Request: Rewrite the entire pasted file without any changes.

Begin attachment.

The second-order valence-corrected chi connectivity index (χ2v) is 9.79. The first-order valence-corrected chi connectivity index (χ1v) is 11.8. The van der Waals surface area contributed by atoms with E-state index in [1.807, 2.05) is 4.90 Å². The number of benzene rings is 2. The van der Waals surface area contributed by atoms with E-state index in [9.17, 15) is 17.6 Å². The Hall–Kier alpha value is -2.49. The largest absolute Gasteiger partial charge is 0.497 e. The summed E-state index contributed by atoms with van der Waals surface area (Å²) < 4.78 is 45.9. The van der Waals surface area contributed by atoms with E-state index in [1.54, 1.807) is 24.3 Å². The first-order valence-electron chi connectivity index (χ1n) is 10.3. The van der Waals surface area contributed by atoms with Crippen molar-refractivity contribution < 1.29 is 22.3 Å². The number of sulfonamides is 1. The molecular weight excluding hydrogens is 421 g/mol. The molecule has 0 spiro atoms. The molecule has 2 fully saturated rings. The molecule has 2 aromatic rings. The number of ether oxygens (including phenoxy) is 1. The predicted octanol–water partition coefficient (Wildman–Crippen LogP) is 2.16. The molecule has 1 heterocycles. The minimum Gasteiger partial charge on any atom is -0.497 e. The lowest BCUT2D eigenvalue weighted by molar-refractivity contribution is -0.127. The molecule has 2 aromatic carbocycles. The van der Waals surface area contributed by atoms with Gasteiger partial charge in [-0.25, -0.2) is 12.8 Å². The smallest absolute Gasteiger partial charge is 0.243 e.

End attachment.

The second-order valence-corrected chi connectivity index (χ2v) is 9.79. The first-order valence-corrected chi connectivity index (χ1v) is 11.8. The van der Waals surface area contributed by atoms with E-state index in [1.807, 2.05) is 4.90 Å². The number of benzene rings is 2. The van der Waals surface area contributed by atoms with E-state index in [9.17, 15) is 17.6 Å². The Hall–Kier alpha value is -2.49. The largest absolute Gasteiger partial charge is 0.497 e. The summed E-state index contributed by atoms with van der Waals surface area (Å²) < 4.78 is 45.9. The van der Waals surface area contributed by atoms with E-state index in [1.54, 1.807) is 24.3 Å². The first-order valence-electron chi connectivity index (χ1n) is 10.3. The van der Waals surface area contributed by atoms with Crippen molar-refractivity contribution < 1.29 is 22.3 Å². The number of sulfonamides is 1. The molecular weight excluding hydrogens is 421 g/mol. The molecule has 0 spiro atoms. The molecule has 2 fully saturated rings. The molecule has 2 aromatic rings. The number of ether oxygens (including phenoxy) is 1. The predicted octanol–water partition coefficient (Wildman–Crippen LogP) is 2.16. The molecule has 1 heterocycles. The minimum Gasteiger partial charge on any atom is -0.497 e. The lowest BCUT2D eigenvalue weighted by molar-refractivity contribution is -0.127. The molecule has 2 aromatic carbocycles. The van der Waals surface area contributed by atoms with Gasteiger partial charge in [-0.25, -0.2) is 12.8 Å². The smallest absolute Gasteiger partial charge is 0.243 e.